00there's also some lichen fresh grown –
and on each side of pillars that look Roman Doric
00we goddesses gaze over routes
to the grand court of Croome, looking mighty historic
00and proud of our flowers and fruits!

- - -
Tomorrow: sculpture.
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  #17  
Unread 06-12-2021, 12:56 PM
F.F. Teague's Avatar
F.F. Teague F.F. Teague is offline
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Image of sculpture :>)

Performance note: this might be one for YouTube.
Language: 'rorange' = combo of red and orange


As there is no hunting tomorrow

All
Whee-hee! We're free! Partay, partay!
We saw the hunters leave today!
Tomorrow we shall skip and play
and roam the woods at ease; hooray!

Deer 1
Without default to mode of dread,
I move to whimsy-ways instead:
I stand, abandon cautious tread,
a bright blue fish upon my head!

Deer 2 (mother)
I too bear fish, upon my back;
he rides in rorange over black,
directing us to river track
to drink and hear the ducks say 'Quack!'

Deer 3 (son)
I'm carrying a greeny bird,
who sings the sweetest song I've heard;
my mummy says she sounds 'absurd' –
I think that is a funny word!

Deer 4
A lizard snoozes on my tail:
he's earthy brown in skin and scale
and likes to race along the trail,
surpassing slug and snake and snail!

Deer 5
I wear a party hat, a tree
in yellow-gold, as you can see;
it's standing sunlit over me,
providing shade so pleasantly!

Deers 6 and 7
We sisters have a human man
on mind and flank in black and tan,
but small for our tomorrow-clan;
let's shake him off as best we can!

All
Whee-hee! We're free! Partay, partay!
We saw the hunters leave today!
Tomorrow we shall skip and play
and roam the woods at ease; hooray!

🍄🍄🍄

Tomorrow: worms.
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  #18  
Unread 06-12-2021, 07:16 PM
Martin Elster Martin Elster is offline
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Here is stone poem I think I posted in the planet thread. But, since this thread has a few stone poems, I figured I may as well put here.

Stones

Stones huge as moons can yet strike any planet
that goes around the sun. Even a giant
like Jupiter’s at risk. So what of Earth,
our tiny water world where there’s no dearth
of plants and ants and people, all reliant
on Gaia’s bounty and of utter luck?
Our solar home, since gravity began it,
has lived through impacts thoroughly stupendous,
which made the Earth and moon yet still could end us.
Comet Shoemaker-Levy 9 had struck
a whopper world, witnessed by humankind
July of ’94. A wake-up call.
A punch in the gut! Colossal comet bits
the size of mountains gored that gassy ball
which gulped them in its atmospheric rind.
Let’s scan the skies round Earth before one hits!

(Appeared in The Oldie.)
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  #19  
Unread 06-13-2021, 02:24 AM
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Ann Drysdale Ann Drysdale is offline
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Sometimes I wonder if there's anything I haven't written about, whether I have scribbled things down and torn them off one by one like sheets of toilet paper. Used. Gone. I recently aired my wobbly knowledge about a punctuation mark (on The Deep End) and then remembered I'd written a poem about it that turned into a poem about something else entirely. As they do.

Interrobang

Inside my belly is a tiny man
trapped upside-down. He is a question mark;
an asking-for, a please, a lust for food.
I feed him fishes who will swim beside him
keeping him company. I feed him crusts
so that his hair will curl, and kale
so his small eyes will see me in the dark.
I feed him coal because that’s what he’ll need
when he firstfoots his way into the world
and begs a welcome at a stranger’s door.
I feed him onions so he will be strong
and learn how not to cry. I feed him yeast
so that he will uncurl and stand up straight
when he becomes an exclamation mark.

(Appeared in Soundzine and Equinox)
.

Last edited by Ann Drysdale; 06-13-2021 at 03:25 AM. Reason: listing publications.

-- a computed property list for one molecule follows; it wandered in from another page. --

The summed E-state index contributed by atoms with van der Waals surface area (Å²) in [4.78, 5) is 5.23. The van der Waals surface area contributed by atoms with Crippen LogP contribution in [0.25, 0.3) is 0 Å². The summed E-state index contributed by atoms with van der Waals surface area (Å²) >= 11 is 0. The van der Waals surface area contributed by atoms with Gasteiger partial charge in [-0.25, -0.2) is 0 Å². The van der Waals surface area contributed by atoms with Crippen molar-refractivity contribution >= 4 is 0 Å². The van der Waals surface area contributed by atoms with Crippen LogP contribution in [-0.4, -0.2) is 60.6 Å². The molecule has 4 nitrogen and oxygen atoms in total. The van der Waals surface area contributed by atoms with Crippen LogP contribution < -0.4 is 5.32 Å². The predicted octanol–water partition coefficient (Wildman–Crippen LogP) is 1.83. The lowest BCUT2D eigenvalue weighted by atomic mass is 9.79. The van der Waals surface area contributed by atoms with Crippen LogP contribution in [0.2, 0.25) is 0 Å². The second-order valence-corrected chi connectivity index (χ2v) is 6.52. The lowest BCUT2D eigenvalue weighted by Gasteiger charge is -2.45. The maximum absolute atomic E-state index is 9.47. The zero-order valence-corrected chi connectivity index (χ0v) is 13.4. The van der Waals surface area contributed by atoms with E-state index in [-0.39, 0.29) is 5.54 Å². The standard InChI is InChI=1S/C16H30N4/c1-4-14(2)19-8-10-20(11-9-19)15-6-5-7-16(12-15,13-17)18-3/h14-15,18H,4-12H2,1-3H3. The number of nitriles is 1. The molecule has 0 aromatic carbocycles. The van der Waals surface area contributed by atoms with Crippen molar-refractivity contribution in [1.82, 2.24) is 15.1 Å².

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  #20  
Unread 06-13-2021, 01:30 PM
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F.F. Teague F.F. Teague is offline
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Yes, Martin; I remember this one. By all means post stuff from other threads. Among the many highlights here are 'plants and ants', 'whopper world', 'gulped'. And congrats for the poem's appearance in The Oldie :-)

Ann, yes, I can imagine you have an impressive archive. I like this poem; it evokes several thoughts, some bizarre. Congrats for publishing successes!

Now, worms. Yesterday a poetry-pal suggested I might like to write a response-poem to Marvell's 'To His Coy Mistress'. I didn't feel particularly confident at the prospect, but I thought I'd give it a go. I researched previous responses to make sure I would come up with something different. This is the first draft, written this morning and tweaked throughout the day. It still needs work, in many ways.


From His Coy Mistress (draft 1)

Ah, world and time, sir. My, how grand!
The pen you wield within your hand
must surely be a weighty thing,
majestic as the finest ring
a jeweller might produce from, say,
a ruby from the Ganges' bay.
Your ink must rush like Humber's course
as he parades from eastern source
to swirling sea. The flood, indeed!
At this I feel an anxious need
to gather all my clothes and books
and board a ship. Come, maids and cooks!
The water rises fast. Oh, woe!
However will our veggies grow?
Perchance this may require some work
from men most disinclined to shirk
their duties, thousandfold at least.
You must recruit from west to east!
Invest an epic kind of cost
before the world and time are lost.
00The flood recedes; I come ashore
in hope of finding, please, no more
disturbance to perplex my brain.
Oh, sir. You seek to harm again
with wingèd chariot of Time;
I fret anew. I start to climb
a ladder deep within the mind
that leads to comfort, where I find
oases and a cheerful song
of life and laughter, not so long
and, fortunately, free from worms;
your lines quite overwhelm with squirms.
00Now in this mode I cannot think
to sport with one who spills such ink,
which, far from rousing, causes ill:
the preying birds are shrieking, shrill;
the dew is dirtied on my skin;
my soul resists, grows pale and thin
until I have no strength for games
and certainly no instant flames.
The ball we roll was once a sweet,
but now it is decaying meat;
I pick it up, I raise it, sir,
and toss it out to yonder cur;
our sun is sick from violent verse
and romance rots within a hearse.

- - -
Tomorrow: something shorter, perhaps about a stone.

Last edited by F.F. Teague; 06-13-2021 at 04:32 PM. Reason: Punctuation :-]